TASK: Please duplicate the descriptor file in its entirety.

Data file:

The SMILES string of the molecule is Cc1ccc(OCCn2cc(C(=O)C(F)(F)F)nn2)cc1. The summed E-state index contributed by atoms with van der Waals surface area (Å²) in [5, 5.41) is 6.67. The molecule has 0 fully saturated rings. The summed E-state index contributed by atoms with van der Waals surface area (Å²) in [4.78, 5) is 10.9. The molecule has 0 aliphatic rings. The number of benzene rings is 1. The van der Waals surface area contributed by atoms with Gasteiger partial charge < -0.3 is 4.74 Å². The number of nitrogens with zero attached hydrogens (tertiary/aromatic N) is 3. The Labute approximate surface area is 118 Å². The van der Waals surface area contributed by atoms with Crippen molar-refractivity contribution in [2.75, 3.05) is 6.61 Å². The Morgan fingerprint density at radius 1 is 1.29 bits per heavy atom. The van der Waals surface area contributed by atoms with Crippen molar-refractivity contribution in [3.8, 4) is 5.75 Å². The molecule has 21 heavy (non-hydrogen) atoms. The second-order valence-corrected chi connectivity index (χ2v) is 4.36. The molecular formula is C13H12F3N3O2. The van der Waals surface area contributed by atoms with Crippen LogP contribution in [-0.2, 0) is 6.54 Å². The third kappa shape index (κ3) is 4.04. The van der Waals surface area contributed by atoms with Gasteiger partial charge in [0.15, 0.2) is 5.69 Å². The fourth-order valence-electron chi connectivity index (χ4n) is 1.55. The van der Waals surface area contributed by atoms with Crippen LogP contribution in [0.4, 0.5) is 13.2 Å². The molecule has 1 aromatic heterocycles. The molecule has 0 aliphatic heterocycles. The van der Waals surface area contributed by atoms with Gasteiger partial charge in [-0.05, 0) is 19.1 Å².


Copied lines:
The SMILES string of the molecule is Cc1ccc(OCCn2cc(C(=O)C(F)(F)F)nn2)cc1. The summed E-state index contributed by atoms with van der Waals surface area (Å²) in [5, 5.41) is 6.67. The molecule has 0 fully saturated rings. The summed E-state index contributed by atoms with van der Waals surface area (Å²) in [4.78, 5) is 10.9. The molecule has 0 aliphatic rings. The number of benzene rings is 1. The van der Waals surface area contributed by atoms with Gasteiger partial charge < -0.3 is 4.74 Å². The number of nitrogens with zero attached hydrogens (tertiary/aromatic N) is 3. The Labute approximate surface area is 118 Å². The van der Waals surface area contributed by atoms with Crippen molar-refractivity contribution in [2.75, 3.05) is 6.61 Å². The Morgan fingerprint density at radius 1 is 1.29 bits per heavy atom. The van der Waals surface area contributed by atoms with Crippen molar-refractivity contribution in [3.8, 4) is 5.75 Å². The molecule has 21 heavy (non-hydrogen) atoms. The second-order valence-corrected chi connectivity index (χ2v) is 4.36. The molecular formula is C13H12F3N3O2. The van der Waals surface area contributed by atoms with Crippen LogP contribution in [-0.2, 0) is 6.54 Å². The third kappa shape index (κ3) is 4.04. The van der Waals surface area contributed by atoms with Gasteiger partial charge in [0.15, 0.2) is 5.69 Å². The fourth-order valence-electron chi connectivity index (χ4n) is 1.55. The van der Waals surface area contributed by atoms with Crippen LogP contribution in [0.4, 0.5) is 13.2 Å². The molecule has 1 aromatic heterocycles. The molecule has 0 aliphatic heterocycles. The van der Waals surface area contributed by atoms with Gasteiger partial charge in [-0.05, 0) is 19.1 Å².